“Nobody is teaching students how to freelance,” Kunkel said. “They’re all assuming we’re going to be in newsrooms and that’s just not the case, whether it’s by choice (like me) or because the job market is really volatile, and a lot of times people are let go, through no fault of their own.”
Writers also always run the risk that a story may not work out. However, this affects freelancers more than those employed by a publication.
“As someone who has been on staff nearly a decade, I’ve seen stories from staffers get killed at various stages of the reporting process,” Kate Knibbs, who is currently a staff writer at WIRED, explained. “Sometimes, someone will be reporting something for six months and it will fall about. If you’re a staffer and that happens, it’s okay because you get a paycheck. But if you’re a freelancer and that happens and you haven’t even been able to pitch the story, you’re not even going to get a kill fee for your time.” Some publications do offer payment in form of a kill fee, usually between 25 to 50 percent of the agreed fee for the original article, but it’s not always honored and not every publication that contracts freelancers adheres to the practice.
Because of the independent nature of freelancing, it is often up to the writer to decide the time and resources to put into each assignment. Not everyone has the time to devote to extensive background research.
“I always needed money regularly and quickly, so a story that required a lot of pre-reporting wasn’t something I was financially capable of taking on,” Knibbs explained. “I would have loved to take bigger swings as a young writer but I didn’t feel like I could because I needed money and didn’t feel like the freelancing system allowed people who didn’t have that much of a safety net to survive.”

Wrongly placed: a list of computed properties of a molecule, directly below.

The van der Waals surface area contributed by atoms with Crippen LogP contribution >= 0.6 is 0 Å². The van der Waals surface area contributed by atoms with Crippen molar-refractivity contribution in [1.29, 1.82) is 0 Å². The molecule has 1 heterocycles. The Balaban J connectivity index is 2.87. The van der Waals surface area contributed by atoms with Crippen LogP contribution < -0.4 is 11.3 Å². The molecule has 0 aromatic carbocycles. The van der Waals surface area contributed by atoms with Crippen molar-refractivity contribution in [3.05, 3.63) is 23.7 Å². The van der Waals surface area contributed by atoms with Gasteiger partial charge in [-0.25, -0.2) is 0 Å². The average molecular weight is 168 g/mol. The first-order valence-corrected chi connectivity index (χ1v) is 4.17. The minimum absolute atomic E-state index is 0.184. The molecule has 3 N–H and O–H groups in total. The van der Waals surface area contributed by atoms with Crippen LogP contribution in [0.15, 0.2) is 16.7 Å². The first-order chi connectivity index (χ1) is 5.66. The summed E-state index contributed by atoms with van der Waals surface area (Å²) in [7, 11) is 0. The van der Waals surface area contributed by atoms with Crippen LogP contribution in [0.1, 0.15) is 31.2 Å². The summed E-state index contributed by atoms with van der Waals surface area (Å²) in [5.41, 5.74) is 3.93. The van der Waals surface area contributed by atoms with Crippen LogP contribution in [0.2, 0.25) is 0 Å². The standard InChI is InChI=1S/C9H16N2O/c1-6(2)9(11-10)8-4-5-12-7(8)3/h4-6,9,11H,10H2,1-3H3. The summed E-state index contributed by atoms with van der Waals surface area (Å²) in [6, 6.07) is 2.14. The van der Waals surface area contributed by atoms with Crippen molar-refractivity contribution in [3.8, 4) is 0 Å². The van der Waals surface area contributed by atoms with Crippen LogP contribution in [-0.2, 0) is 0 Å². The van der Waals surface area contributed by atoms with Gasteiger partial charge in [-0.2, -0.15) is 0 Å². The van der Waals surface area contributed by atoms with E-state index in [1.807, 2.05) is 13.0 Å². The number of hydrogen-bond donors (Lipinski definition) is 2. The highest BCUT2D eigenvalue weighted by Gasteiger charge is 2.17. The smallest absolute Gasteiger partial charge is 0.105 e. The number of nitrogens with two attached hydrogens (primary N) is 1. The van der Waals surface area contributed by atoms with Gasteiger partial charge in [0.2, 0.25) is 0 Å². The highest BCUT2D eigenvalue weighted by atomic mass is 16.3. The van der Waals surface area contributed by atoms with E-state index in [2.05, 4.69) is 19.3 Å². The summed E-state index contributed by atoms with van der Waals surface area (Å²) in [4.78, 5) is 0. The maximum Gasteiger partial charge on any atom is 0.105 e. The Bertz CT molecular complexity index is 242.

“People who are a little greener may have to show a little more and also may not know how to do that,” Yan added. “They might have to spend more time learning that and depending on people’s race, background, socioeconomic status, they might not have the financial or time resources of being able to dedicate it to research.”
These constraints often influence what kinds of stories are being told.
“Everything is mediated by what people actually have the time and resources for,” Lindsey explained. “The harder you’re grinding at your 9-5 job, whatever that is, and whatever social position you’re in, the less time you can spend on unpaid forms of labor such as pre-reporting a story that you don’t know whether it’s going to get published or not. It’s dictated by what kinds of people in this world have free time and free resources and already know that that’s a specific set of people.”
As Kunkel remarks, it’s a weird catch-22.
“You can’t get the experience until someone gives you the chance but no one’s going to give you the chance if you haven’t had the experience,” she said. “And the solution to it is to do all this extra work beforehand, but it’s still not guaranteed it’s going to pay off. In my opinion, asking someone to do this pre-reporting is not a good solution and seems like it will fall upon people who are already at a disadvantage.”
Hannah Docter-Loeb is a freelance writer who loves to write about pop culture, science, and her hometown of Washington D.C. You can find her work at hdocterloeb.com. This piece was edited by Marlee Baldridge. Copy editing by Gabe Schneider.